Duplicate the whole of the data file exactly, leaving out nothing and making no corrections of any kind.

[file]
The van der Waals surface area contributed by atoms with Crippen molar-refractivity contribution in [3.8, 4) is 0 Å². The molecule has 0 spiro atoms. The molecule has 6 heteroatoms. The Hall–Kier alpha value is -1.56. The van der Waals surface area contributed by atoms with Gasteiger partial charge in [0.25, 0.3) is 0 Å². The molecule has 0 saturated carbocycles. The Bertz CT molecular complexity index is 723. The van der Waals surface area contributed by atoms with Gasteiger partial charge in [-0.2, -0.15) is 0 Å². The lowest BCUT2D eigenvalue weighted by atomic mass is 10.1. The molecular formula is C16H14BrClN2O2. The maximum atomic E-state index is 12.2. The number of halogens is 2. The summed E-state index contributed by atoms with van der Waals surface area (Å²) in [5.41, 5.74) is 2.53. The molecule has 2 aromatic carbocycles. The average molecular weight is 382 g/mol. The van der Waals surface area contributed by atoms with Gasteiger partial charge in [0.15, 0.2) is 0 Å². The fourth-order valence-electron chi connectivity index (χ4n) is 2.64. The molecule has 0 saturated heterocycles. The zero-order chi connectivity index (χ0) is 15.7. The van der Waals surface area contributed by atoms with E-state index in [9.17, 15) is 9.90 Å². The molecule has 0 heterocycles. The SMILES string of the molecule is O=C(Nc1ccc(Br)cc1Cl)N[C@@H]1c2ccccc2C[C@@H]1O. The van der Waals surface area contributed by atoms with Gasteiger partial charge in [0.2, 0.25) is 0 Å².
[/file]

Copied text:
The van der Waals surface area contributed by atoms with Crippen molar-refractivity contribution in [3.8, 4) is 0 Å². The molecule has 0 spiro atoms. The molecule has 6 heteroatoms. The Hall–Kier alpha value is -1.56. The van der Waals surface area contributed by atoms with Gasteiger partial charge in [0.25, 0.3) is 0 Å². The molecule has 0 saturated carbocycles. The Bertz CT molecular complexity index is 723. The van der Waals surface area contributed by atoms with Gasteiger partial charge in [-0.2, -0.15) is 0 Å². The lowest BCUT2D eigenvalue weighted by atomic mass is 10.1. The molecular formula is C16H14BrClN2O2. The maximum atomic E-state index is 12.2. The number of halogens is 2. The summed E-state index contributed by atoms with van der Waals surface area (Å²) in [5.41, 5.74) is 2.53. The molecule has 2 aromatic carbocycles. The average molecular weight is 382 g/mol. The van der Waals surface area contributed by atoms with Gasteiger partial charge in [0.15, 0.2) is 0 Å². The fourth-order valence-electron chi connectivity index (χ4n) is 2.64. The molecule has 0 saturated heterocycles. The zero-order chi connectivity index (χ0) is 15.7. The van der Waals surface area contributed by atoms with E-state index in [9.17, 15) is 9.90 Å². The molecule has 0 heterocycles. The SMILES string of the molecule is O=C(Nc1ccc(Br)cc1Cl)N[C@@H]1c2ccccc2C[C@@H]1O. The van der Waals surface area contributed by atoms with Gasteiger partial charge in [0.2, 0.25) is 0 Å².